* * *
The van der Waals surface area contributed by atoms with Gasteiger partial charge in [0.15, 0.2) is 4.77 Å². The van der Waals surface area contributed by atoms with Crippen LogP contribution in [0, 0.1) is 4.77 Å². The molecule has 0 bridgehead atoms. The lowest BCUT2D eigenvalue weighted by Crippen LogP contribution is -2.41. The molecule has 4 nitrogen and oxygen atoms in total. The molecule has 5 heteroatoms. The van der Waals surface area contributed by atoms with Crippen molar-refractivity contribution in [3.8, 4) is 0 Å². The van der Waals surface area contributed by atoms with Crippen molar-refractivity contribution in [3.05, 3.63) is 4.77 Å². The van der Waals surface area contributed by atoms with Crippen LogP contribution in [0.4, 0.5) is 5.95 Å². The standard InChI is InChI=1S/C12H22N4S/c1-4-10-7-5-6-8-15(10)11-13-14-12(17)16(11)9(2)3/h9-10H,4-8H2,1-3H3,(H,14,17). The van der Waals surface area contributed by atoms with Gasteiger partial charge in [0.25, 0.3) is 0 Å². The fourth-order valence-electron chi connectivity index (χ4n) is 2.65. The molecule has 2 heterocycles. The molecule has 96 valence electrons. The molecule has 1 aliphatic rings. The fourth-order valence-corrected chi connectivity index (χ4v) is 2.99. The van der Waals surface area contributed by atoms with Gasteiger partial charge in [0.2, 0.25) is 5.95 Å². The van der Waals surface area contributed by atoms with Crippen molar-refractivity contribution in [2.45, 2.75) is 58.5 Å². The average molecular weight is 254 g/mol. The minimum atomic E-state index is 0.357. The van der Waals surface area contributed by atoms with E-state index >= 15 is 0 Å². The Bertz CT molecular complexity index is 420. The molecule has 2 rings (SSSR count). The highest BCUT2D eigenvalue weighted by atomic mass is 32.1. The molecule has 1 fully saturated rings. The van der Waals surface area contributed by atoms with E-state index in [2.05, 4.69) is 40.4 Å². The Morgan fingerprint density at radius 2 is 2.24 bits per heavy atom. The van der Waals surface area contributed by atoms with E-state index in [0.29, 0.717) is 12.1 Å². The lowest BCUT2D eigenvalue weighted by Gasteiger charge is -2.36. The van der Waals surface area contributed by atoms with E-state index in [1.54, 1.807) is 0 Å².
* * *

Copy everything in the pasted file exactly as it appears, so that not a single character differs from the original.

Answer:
The van der Waals surface area contributed by atoms with Gasteiger partial charge in [0.15, 0.2) is 4.77 Å². The van der Waals surface area contributed by atoms with Crippen LogP contribution in [0, 0.1) is 4.77 Å². The molecule has 0 bridgehead atoms. The lowest BCUT2D eigenvalue weighted by Crippen LogP contribution is -2.41. The molecule has 4 nitrogen and oxygen atoms in total. The molecule has 5 heteroatoms. The van der Waals surface area contributed by atoms with Crippen molar-refractivity contribution in [3.8, 4) is 0 Å². The van der Waals surface area contributed by atoms with Crippen molar-refractivity contribution in [3.05, 3.63) is 4.77 Å². The van der Waals surface area contributed by atoms with Crippen LogP contribution in [0.4, 0.5) is 5.95 Å². The standard InChI is InChI=1S/C12H22N4S/c1-4-10-7-5-6-8-15(10)11-13-14-12(17)16(11)9(2)3/h9-10H,4-8H2,1-3H3,(H,14,17). The van der Waals surface area contributed by atoms with Gasteiger partial charge in [0.25, 0.3) is 0 Å². The fourth-order valence-electron chi connectivity index (χ4n) is 2.65. The molecule has 2 heterocycles. The molecule has 96 valence electrons. The molecule has 1 aliphatic rings. The fourth-order valence-corrected chi connectivity index (χ4v) is 2.99. The van der Waals surface area contributed by atoms with Gasteiger partial charge in [0.2, 0.25) is 5.95 Å². The van der Waals surface area contributed by atoms with Crippen molar-refractivity contribution in [2.45, 2.75) is 58.5 Å². The average molecular weight is 254 g/mol. The minimum atomic E-state index is 0.357. The van der Waals surface area contributed by atoms with E-state index >= 15 is 0 Å². The Bertz CT molecular complexity index is 420. The molecule has 2 rings (SSSR count). The highest BCUT2D eigenvalue weighted by atomic mass is 32.1. The molecule has 1 fully saturated rings. The van der Waals surface area contributed by atoms with E-state index in [2.05, 4.69) is 40.4 Å². The Morgan fingerprint density at radius 2 is 2.24 bits per heavy atom. The van der Waals surface area contributed by atoms with E-state index in [0.29, 0.717) is 12.1 Å². The lowest BCUT2D eigenvalue weighted by Gasteiger charge is -2.36. The van der Waals surface area contributed by atoms with E-state index in [1.54, 1.807) is 0 Å².